Second-generation migration: An exploration of New Zealand born Tongan experiences as secondary school students in Tonga

Tevi, Mele Vaimoana 'Ofa
Fairbairn-Dunlop, Peggy
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Master of Arts in Social Sciences
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Auckland University of Technology

This study explores the experiences of New Zealand born Tongan, young adults, who studied in a Tongan high school in their youthful years. This study was spurred on by my brother’s experience of being sent to Tonga by my parents for exhibiting behavioural issues during his high school years. From his experience I wondered, was sending New Zealand born youth to Tonga (their parent’s homeland) for behavioural reasons a common practice? I found little research on this subject although Schoone’s (2008, 2010) study on ‘youth-at-risk suggested that the sending back of youth exhibiting behaviour issues to Tonga “was a cultural strategy utilized to facilitate a more preferable future for their children” (p. 9, 2010). I found the term second generation migrants a useful one to describe this group of New Zealand born youth returning to the birth country of their parents. Starter questions for this exploratory study were: How would you describe this experience of living in Tonga during your secondary school years, looking back, do you think this experience shaped your life journey in the past ten years, and, would you recommend this as a practice for Tongan youth today? Participant criteria were that they self-identified as Tongan and had attended a high school in Tonga at least ten years earlier, adding a reflective element to this study. Individual talanoa were carried out with 12 participants - five females and seven males - were recruited through advertising on Facebook, followed by the use of a snowball technique. Although aims were that talanoa be face-to-face, four were conducted over the phone due to participants’ commitments. Findings were that there were a variety of reasons why this group had done some high schooling in Tonga and three only had been sent back for exhibiting behavioural issues. Other reasons were parents’ commitments in Tonga, parents return to Tonga after study, and in two cases the youth desired to go. All but four had earlier been on short visits to Tonga but all experienced an instant culture shock on arrival to Tonga, facing challenges in terms of the heat, lack of resources, the hard life of discipline, physical labour, and at times not having much to eat. Overtime it was clear they had come to terms with these challenges. Most participants came to realise that they not been quite ready for this experience especially with respect to language competence and practical knowledge of the way the anga fakatonga was practiced – this was especially so for the female participants. There were clear feelings of ambivalence and hurt in being classified as palangi, and in most cases perceived to be wealthy, spoilt, and not real Tongans. However, over time, each navigated their own pathways with some preferring to mainly socialise with other New Zealand born afakasi and expatriate youth. This group found schooling challenging, especially the harsh discipline, the regimented day, the strict regulations and the facilities: each of these aspects of schooling were vastly different from what they had experienced in New Zealand. Looking back, their second generation migration experience had had a lasting impact on each of these participants. The lessons they learned had helped connect them more firmly to the Tongan language and culture as lived in Tonga, reinforced and fostered their identity as New Zealand born Tongans, and increased their understanding of their parents and the challenges their parents had faced in making their homes in New Zealand. Finally, participants believed such an experience would be invaluable for their own children - except that their children must be much better supported than they had been.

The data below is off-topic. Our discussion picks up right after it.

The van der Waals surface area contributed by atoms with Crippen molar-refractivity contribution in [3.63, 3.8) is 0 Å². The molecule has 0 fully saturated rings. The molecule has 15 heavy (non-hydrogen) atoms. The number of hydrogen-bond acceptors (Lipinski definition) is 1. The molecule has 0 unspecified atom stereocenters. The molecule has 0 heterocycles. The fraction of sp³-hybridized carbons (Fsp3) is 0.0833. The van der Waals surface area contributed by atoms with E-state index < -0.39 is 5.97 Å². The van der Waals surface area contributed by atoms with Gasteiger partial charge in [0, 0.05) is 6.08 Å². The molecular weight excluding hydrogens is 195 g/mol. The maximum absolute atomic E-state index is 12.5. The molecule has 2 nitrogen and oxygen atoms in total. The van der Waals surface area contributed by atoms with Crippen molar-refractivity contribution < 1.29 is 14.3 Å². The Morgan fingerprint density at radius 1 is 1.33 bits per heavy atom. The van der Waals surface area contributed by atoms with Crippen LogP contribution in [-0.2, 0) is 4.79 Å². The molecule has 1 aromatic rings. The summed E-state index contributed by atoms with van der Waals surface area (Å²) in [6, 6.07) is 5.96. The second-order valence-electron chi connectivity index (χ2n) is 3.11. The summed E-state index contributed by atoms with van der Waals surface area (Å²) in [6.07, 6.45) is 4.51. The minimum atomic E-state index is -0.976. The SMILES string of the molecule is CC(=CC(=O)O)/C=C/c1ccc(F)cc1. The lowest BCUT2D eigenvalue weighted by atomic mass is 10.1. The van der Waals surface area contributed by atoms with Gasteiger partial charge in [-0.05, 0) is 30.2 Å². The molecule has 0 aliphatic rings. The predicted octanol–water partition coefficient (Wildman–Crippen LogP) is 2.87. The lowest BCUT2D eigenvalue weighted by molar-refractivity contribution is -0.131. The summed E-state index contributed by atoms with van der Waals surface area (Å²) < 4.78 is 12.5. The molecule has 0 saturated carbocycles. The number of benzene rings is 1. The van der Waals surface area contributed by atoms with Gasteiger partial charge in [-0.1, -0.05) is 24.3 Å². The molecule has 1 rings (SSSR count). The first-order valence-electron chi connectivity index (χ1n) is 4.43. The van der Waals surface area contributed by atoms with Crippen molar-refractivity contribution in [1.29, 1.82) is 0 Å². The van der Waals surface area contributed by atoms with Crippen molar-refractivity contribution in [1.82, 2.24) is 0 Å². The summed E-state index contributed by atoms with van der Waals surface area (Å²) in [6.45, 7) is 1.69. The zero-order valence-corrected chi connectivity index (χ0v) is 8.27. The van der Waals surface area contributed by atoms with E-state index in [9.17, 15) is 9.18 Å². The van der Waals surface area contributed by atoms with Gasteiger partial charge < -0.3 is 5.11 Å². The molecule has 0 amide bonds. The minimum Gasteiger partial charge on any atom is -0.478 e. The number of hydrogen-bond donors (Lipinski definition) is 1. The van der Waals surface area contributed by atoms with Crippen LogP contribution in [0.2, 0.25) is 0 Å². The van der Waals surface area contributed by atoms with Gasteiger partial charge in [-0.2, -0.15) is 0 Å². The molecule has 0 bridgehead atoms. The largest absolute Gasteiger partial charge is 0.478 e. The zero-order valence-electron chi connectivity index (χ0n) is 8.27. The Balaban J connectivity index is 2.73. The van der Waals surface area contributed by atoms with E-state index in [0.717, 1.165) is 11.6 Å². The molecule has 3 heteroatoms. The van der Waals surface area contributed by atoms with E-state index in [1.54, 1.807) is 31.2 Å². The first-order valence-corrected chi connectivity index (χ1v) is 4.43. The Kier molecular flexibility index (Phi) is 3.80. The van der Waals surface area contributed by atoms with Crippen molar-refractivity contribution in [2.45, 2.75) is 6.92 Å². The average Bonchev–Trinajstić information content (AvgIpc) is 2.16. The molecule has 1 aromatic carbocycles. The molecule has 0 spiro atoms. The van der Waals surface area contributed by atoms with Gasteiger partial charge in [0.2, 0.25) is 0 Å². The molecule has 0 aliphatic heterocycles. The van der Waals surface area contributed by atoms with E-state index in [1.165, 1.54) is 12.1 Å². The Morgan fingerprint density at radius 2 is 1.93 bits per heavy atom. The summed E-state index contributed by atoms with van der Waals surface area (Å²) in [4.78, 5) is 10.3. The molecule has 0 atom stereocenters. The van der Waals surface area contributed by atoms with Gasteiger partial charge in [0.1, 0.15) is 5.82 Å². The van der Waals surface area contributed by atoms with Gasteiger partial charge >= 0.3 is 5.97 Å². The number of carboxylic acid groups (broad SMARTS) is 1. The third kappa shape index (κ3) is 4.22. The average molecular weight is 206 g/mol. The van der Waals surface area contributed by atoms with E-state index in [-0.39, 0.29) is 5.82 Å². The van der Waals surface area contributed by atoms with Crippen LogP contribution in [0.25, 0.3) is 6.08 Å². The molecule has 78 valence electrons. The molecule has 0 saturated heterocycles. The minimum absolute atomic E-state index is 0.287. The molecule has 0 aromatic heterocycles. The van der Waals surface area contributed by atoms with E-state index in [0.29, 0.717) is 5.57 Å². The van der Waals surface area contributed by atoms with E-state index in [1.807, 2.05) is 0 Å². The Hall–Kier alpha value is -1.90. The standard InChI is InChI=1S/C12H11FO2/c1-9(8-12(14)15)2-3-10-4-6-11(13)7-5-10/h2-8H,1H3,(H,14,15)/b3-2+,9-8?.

Second-generation migration , New Zealand born Tongan , Tonga , Migration , Pacific identity , Tongan culture
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